placesShow most recent or highest rated first. Common beliefs in this section include:
When I was a youngster, I re-call travelling in our car and seeing signs saying, 'Dual Carriageway' and I thought this was a place. I could never understand why we never got there!
I thought that PB (pacific beach) in San Diego stood for peanut butter. I sure wondered why the banners advertising peanut butter everywhere had fish on them...
i used to believe that canada was pink and floated above america because if was pink on maps, and my kindergarten teacher said that canada was RIGHT ABOVE US.
Me and my sister used to dig holes in the yard because we thought we could dig to china.
I used to think that people on the East Coast or other parts of the US had never heard of California. I was duly impressed when my cousins had heard of the state that I lived in. XD
Until i was about 13 I thought that we lived inside the world instead of on top of it. I thought I could see the domed shape (horizon on left, sky above, horizon on right) and that aeroplanes and rockets had to break through it to fly in space.
I also wondered why people in australia didn't get dizzy from hanging upside down all day.
CARACAS another country
When I was child, my mother used to take my brother and me to the doctor in Caracas. I used to believe that Caracas was another country. I didn't know that Caracas was a city.
I used to get a bunch of my friends to help me dig a hole in the sandbox deep enough to reach China on the other side of the world. We would never finish, so for the longest while I thought it was possible.
When I was little, my best friend went on a family vacation over the summer to Vegas. When she came back, she told me penguins walked down the streets and that they had little pools for them on the corner for them to eat and hang out. I firmly believed this and whenever someone mentioned they went to Vegas, I'd excitedly ask them if they saw the penguins too.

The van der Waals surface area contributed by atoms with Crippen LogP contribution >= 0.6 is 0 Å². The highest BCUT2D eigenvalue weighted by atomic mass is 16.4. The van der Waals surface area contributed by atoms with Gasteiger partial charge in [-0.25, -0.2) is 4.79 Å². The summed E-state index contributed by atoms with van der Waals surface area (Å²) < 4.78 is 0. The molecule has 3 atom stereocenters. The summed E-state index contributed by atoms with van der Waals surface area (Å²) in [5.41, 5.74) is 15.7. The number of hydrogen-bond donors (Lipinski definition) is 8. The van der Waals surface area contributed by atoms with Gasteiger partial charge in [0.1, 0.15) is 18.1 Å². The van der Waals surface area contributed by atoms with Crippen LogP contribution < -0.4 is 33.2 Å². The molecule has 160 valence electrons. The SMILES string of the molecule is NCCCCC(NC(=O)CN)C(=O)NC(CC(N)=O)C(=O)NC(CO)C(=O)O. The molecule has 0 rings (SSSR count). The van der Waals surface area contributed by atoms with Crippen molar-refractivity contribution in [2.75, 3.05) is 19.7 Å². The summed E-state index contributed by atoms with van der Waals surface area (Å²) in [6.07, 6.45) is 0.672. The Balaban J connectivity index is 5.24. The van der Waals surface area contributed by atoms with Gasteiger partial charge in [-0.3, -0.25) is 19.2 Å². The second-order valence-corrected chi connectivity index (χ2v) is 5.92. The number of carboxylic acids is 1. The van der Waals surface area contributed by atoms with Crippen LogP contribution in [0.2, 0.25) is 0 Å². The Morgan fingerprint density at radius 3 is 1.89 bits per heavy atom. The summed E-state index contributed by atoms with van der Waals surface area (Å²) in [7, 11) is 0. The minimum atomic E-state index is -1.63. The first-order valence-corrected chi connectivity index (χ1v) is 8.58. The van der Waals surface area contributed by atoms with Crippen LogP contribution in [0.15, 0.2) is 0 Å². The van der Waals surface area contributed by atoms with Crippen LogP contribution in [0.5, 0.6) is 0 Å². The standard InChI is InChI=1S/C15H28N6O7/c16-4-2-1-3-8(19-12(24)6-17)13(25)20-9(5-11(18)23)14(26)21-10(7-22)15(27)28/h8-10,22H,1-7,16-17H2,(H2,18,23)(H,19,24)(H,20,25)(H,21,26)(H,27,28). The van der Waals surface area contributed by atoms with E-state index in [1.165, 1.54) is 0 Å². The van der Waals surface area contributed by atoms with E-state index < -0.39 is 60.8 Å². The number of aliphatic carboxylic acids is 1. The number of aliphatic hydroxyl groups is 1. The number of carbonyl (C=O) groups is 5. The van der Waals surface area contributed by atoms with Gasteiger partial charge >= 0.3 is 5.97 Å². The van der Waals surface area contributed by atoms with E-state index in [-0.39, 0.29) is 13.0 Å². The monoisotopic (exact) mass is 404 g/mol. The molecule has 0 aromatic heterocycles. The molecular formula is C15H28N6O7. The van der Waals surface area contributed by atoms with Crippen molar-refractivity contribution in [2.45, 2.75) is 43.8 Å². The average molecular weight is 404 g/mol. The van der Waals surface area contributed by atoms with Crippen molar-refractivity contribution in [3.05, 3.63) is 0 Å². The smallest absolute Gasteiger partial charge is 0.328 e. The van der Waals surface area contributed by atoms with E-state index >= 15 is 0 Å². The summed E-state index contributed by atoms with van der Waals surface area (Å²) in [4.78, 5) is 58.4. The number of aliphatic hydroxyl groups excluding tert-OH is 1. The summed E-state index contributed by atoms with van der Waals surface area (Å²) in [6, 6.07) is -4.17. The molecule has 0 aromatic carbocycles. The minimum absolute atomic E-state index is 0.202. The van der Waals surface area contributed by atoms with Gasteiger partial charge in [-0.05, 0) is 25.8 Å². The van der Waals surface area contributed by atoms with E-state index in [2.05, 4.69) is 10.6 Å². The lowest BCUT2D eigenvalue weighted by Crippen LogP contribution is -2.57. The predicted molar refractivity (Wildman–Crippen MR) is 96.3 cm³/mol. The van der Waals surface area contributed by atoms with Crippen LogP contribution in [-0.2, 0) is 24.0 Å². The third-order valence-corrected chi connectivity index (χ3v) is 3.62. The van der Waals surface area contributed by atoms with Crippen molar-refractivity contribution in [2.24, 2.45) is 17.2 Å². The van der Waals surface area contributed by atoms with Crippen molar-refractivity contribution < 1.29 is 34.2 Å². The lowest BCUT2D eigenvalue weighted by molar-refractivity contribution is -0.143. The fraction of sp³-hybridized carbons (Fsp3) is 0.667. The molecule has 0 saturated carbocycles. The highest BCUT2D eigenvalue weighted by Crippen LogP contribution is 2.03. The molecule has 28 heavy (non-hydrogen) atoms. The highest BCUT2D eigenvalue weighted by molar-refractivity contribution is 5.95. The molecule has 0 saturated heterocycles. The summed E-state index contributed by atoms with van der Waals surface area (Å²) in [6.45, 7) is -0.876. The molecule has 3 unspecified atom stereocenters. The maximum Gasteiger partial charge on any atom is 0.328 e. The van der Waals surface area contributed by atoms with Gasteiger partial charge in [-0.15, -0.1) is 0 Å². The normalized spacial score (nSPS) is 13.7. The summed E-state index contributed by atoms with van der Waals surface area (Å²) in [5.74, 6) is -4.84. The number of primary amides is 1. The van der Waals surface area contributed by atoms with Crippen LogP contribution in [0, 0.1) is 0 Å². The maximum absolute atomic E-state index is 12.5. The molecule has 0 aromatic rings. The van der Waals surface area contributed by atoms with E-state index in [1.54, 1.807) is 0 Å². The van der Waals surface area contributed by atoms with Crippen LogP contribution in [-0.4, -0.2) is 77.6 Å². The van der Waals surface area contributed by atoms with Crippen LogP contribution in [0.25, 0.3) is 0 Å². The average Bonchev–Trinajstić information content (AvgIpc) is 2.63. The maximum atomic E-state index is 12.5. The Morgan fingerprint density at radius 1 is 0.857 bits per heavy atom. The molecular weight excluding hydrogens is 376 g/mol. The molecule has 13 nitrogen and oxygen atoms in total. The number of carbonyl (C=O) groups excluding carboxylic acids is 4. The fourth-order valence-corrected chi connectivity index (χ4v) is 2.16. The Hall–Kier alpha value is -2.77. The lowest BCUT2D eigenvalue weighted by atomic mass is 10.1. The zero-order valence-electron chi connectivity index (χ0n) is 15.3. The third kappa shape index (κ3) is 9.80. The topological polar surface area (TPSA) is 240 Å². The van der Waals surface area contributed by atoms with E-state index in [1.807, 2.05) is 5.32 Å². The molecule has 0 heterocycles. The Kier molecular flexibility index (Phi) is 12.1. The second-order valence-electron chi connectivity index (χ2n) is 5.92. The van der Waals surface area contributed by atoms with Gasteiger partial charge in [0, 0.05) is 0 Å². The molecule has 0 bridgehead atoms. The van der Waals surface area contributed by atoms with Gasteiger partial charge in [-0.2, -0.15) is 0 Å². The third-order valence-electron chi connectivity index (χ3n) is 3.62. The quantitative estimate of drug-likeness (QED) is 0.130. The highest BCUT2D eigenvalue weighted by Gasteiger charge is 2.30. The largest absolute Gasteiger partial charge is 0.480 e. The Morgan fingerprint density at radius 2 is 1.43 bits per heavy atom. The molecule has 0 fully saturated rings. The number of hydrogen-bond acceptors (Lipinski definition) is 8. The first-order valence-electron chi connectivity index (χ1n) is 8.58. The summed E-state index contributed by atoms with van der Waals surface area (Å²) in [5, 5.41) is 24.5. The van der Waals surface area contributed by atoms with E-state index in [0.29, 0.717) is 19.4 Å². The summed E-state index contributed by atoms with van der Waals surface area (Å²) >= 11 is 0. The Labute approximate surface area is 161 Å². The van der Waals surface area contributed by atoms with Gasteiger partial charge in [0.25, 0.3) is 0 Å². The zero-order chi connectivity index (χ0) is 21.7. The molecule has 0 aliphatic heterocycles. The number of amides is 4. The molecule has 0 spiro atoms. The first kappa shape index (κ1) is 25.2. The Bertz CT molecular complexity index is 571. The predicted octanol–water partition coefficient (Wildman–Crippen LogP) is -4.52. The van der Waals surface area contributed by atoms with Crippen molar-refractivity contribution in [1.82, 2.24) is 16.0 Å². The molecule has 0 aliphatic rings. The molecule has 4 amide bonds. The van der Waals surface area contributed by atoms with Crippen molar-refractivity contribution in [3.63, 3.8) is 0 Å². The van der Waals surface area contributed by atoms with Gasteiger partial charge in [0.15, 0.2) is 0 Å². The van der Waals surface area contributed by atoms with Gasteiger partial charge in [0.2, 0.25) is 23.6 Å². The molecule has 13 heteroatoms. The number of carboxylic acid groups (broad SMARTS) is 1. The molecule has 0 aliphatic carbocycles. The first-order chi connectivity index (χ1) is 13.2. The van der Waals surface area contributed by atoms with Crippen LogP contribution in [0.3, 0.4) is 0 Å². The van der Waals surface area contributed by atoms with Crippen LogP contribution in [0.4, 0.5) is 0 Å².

Until I was about fifteen, I genuinely thought that all gas stations had giant pipes from the refineries underneath them to bring them gas.
Then I saw a fuel truck and my childhood was destroyed.
I thought that the Far East was the same thing as the east coast of the United States. I once asked my dad, "Don't Grandma and Grandpa live in the Far East?" (they live in Boston) He said no, and then I guess I figured it out!
I used to believe that if I went to Antarctica I could stand upside down. (That's when i first learned of a globe)
When we were little my oldest sister thought when you moved to Texas you had to get out of your car, and get in a covered wagon, and fight Indians.
Being from the state of KY, I used to believe that when we crossed the border into another state, lets say, Ohio, that when we stopped to eat somewhere, we would see "Ohio Fried Chicken" or maybe "Tennessee Fried Chicken" restaurant chains. They had their own Colonel too.
I used to believe that there was a whole separate continent called "West Africa". It was divided into twenty-some countries. Among continents, it ranked in area between Europe and Antarctica. And where was this "West Africa" continent located? It took up a good portion of what is actually the Indian Ocean, EAST of Africa. Go figure!
I used to believe that America was a state near the one I live in.
i thought if you went to the bottom of the earth you would fall off.
That the District of Columbia was an island in the Carribean. I believed this until I was about 19 yrs old.
I used to believe and argue with my neighbor friend that our house was positioned exactly in the centre of the world and that hers was just off. When I checked my "fact" with my dad he confirmed that I was right, which I was pleased about, but he added that any spot you pick is in the centre, it is just how you look at it and however big or small you make your centre. I just did not mention that last bit to my friend.
During college, my girlfriend at the time was driving me around her hometown in New Jersey. We came to a fenced area surrounding an AT&T building. There were telephone poles of varying heights stuck in the ground and they were covered with what appeared to be varying types of oil or other protectant. "That's where they grow telephone poles", she said. I burst out laughing, thinking she had made a very funny joke.
"Why are you laughing, " she said straightfaced.
Turns out her father told her this fib as a little girl - and to that day she still believed it!